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Re: log:forSome (Was: Model-specific identity for anon resources, and its representation: A new issue?

From: pat hayes <phayes@ai.uwf.edu>
Date: Sat, 23 Jun 2001 23:22:15 -0500
Message-Id: <v04210101b759b8a20ff3@[]>
To: Graham Klyne <Graham.Klyne@Baltimore.com>
Cc: w3c-rdfcore-wg@w3.org
>At 02:53 PM 6/21/01 -0500, pat hayes wrote:
>>Existentially quantified variables do not bind to multiple values either.

Ah, I see that this may have been misleading, and apologise for being 
too quick. (It depends what 'bind to' means...) Please read on.

>Hmmm, there's something I'd like to better understand here.
>Consider something like:
>   child(fred) & ( exists(Y): parentOf(Y,fred) )
>Now, as I understand, Skolemizing this would yield something like:
>   child(fred) & parentOf(Y,fred)

Well, the existential variable Y would become a (new) constant name, 
say sk2356, and this would become
child(fred) & parentOf(sk2356,fred)
The fact that this name is 'new' means that there are no other 
assertions about it, ie all that you know about sk2356 is that it 
exists (since all FOL names refer to something) and that the above 
axiom is true of it, which is exactly what you knew about Y.  Now, 
there could logically have been several Y's that might have existed 
and would have satisfied the orginal existential axiom (so in this 
sense the existential variable might be said to 'bind to' more than 
one thing, though this sense of 'bind' is not that used in 
programming language semantics); the existential quantifer doesn't 
guaranteee uniqueness. The skolemised formula in effect 'picks out'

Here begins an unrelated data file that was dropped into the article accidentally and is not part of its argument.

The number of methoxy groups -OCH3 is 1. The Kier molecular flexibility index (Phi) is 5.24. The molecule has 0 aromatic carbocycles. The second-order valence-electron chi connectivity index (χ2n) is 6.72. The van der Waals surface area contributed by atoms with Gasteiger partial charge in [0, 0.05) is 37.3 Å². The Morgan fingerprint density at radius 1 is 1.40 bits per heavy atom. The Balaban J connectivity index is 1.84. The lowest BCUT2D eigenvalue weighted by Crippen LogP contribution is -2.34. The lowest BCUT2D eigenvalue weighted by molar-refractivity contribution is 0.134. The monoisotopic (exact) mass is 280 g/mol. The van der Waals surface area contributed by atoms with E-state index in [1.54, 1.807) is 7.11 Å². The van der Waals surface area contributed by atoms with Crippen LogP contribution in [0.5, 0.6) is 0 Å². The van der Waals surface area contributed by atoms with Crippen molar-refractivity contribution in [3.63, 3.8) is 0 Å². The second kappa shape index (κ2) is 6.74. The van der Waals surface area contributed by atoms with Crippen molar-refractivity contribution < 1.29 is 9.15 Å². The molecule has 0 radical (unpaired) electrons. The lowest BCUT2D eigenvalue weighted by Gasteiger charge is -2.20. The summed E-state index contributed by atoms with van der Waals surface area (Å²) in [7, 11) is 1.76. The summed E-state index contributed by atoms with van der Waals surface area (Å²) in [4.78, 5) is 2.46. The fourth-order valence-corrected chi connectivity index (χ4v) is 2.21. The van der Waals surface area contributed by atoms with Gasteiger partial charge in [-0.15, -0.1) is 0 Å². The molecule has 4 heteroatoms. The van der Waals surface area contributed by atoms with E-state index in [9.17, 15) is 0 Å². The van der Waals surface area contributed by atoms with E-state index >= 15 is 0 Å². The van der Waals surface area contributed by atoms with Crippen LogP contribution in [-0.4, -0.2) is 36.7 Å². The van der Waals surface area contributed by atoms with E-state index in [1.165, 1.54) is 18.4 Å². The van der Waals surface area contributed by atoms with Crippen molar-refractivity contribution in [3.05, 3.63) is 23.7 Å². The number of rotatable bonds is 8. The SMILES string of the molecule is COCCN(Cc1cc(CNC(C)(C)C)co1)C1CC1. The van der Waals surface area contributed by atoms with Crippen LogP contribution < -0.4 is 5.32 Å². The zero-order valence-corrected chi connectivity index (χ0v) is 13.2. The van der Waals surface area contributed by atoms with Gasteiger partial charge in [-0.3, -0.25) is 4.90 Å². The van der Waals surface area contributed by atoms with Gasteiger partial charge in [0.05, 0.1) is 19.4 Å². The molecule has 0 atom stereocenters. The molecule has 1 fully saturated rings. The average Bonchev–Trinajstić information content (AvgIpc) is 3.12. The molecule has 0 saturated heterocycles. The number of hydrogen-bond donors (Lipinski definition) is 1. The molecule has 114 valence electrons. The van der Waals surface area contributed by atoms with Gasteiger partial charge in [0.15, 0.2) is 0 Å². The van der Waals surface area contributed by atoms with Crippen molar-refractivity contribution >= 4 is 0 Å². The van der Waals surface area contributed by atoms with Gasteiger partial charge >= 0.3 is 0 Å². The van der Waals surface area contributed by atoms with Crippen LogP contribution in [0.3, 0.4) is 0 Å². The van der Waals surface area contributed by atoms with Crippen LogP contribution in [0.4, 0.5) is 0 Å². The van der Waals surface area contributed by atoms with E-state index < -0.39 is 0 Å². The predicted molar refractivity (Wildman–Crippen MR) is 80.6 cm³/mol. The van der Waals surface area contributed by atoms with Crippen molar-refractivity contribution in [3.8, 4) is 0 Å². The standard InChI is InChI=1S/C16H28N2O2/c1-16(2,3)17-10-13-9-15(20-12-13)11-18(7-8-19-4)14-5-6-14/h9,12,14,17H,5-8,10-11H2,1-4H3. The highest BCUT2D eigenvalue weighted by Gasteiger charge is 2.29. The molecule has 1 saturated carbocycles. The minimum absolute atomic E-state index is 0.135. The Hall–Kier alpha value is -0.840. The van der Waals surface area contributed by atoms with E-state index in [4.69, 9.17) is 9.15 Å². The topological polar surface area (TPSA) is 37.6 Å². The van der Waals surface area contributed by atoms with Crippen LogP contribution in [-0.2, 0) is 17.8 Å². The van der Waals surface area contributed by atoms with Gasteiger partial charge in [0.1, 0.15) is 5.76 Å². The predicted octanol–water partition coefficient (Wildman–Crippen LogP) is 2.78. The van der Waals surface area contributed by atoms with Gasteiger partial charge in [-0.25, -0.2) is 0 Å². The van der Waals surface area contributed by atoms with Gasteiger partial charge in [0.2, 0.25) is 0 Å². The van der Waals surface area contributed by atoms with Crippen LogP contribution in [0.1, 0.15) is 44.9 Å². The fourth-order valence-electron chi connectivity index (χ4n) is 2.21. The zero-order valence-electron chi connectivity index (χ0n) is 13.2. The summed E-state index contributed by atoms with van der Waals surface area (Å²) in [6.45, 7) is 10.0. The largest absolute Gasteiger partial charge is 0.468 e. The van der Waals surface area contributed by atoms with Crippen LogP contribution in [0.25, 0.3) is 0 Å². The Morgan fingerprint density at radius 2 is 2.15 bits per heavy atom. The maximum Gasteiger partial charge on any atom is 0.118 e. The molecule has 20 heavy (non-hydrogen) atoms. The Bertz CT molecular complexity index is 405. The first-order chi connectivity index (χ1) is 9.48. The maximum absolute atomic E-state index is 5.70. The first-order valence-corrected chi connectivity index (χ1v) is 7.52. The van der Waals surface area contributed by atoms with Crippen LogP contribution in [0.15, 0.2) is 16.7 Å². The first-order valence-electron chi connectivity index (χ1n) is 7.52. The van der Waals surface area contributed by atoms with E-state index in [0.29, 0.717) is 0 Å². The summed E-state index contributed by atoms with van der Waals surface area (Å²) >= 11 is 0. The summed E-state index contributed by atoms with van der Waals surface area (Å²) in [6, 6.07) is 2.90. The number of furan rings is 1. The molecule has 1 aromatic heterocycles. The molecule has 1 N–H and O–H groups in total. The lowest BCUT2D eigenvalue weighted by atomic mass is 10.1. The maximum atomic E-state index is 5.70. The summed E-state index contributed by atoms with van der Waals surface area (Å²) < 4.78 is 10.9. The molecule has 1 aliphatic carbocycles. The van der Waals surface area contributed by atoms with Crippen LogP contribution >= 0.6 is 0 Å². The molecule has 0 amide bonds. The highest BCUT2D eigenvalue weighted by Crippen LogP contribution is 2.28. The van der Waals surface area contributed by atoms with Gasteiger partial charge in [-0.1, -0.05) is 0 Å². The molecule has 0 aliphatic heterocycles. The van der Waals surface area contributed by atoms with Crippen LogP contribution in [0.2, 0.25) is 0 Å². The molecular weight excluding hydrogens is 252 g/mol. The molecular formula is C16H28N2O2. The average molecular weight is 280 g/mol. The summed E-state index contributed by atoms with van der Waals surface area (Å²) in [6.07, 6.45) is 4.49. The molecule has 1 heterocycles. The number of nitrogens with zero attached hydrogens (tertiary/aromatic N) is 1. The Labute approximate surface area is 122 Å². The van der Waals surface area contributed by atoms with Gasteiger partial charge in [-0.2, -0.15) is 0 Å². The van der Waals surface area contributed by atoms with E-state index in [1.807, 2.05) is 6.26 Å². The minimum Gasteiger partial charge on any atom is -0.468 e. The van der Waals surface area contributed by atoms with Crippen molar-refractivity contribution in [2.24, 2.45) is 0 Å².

one of them and says something about it, since every logical name 
only denotes one thing in a given interpretation. But there isnt 
really any difference in content, since you don't know which of them 
it picks out (denotes), and in fact it could denote any of them (if 
there was more than one) and still be correct.

>I guess that you're saying that in this expression Y binds to a 
>single instance of fred's parent, even though we expect there to be 
>two possible such bindings.  So the logical expression does not, of 
>itself, uniquely define the binding, even though there may be only 
>one in any instance of the expression.

Once Y has been made into a constant it has a unique referent 
(binding) in any given interpretation, yes. And the logical 
expression does not define the binding, indeed. (An existential 
assertion says a(tleast one) binding makes the sentence true, a 
universal says it is true for any binding, and a name just assumes a 
single binding, but does not specify it directly, only by whatever 
the axioms say about it.)

>Some problems, it seems to me, call for enumeration of all the 
>possible bindings (including problems of the kind RDF is likely to 
>be used with).  E.g. Who are fred's parents?  Should I conclude that 
>such problems cannot be fully specified within the framework of FOL?

No, they can be, but you need to say more than just 'parents exist' 
if you want to talk about all the parents. There are all sorts of 
ways to do this, eg you might say something like
parentOf(?x,fred) implies .....?x....
where the ?x is univerally quantified, or you might introduce sets 
and talk about the set of freds parents, or you might introduce 
explicit Mother and Father relations.

BTW, notice that 'who are fred's parents' is logically an open-ended 
query; you and I know it isn't open-ended because we know that people 
only have two parents, but theres no *logical* reason why someone 
might not have, say, infinitely many parents.

The two-parent rule could be axiomatised by saying (sorry, I will 
revert to SKIF notation)
(forall (?x)
     (exists (?y1 ?y2)
         (& (parentOf ?y1, ?x)
              (parentOf ?y2, ?x)
              (not (= y1 y2))
              (forall (?z)(implies (parentOf ?z ?x) (or (= ?z ?y1)(= ?z ?y2))))
If you skolemise the inner existentials y1 and y2, by the way, the 
natural names to use for the skolem functions would be 'motherOf' and 

Pat Hayes

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Received on Monday, 25 June 2001 10:43:03 UTC

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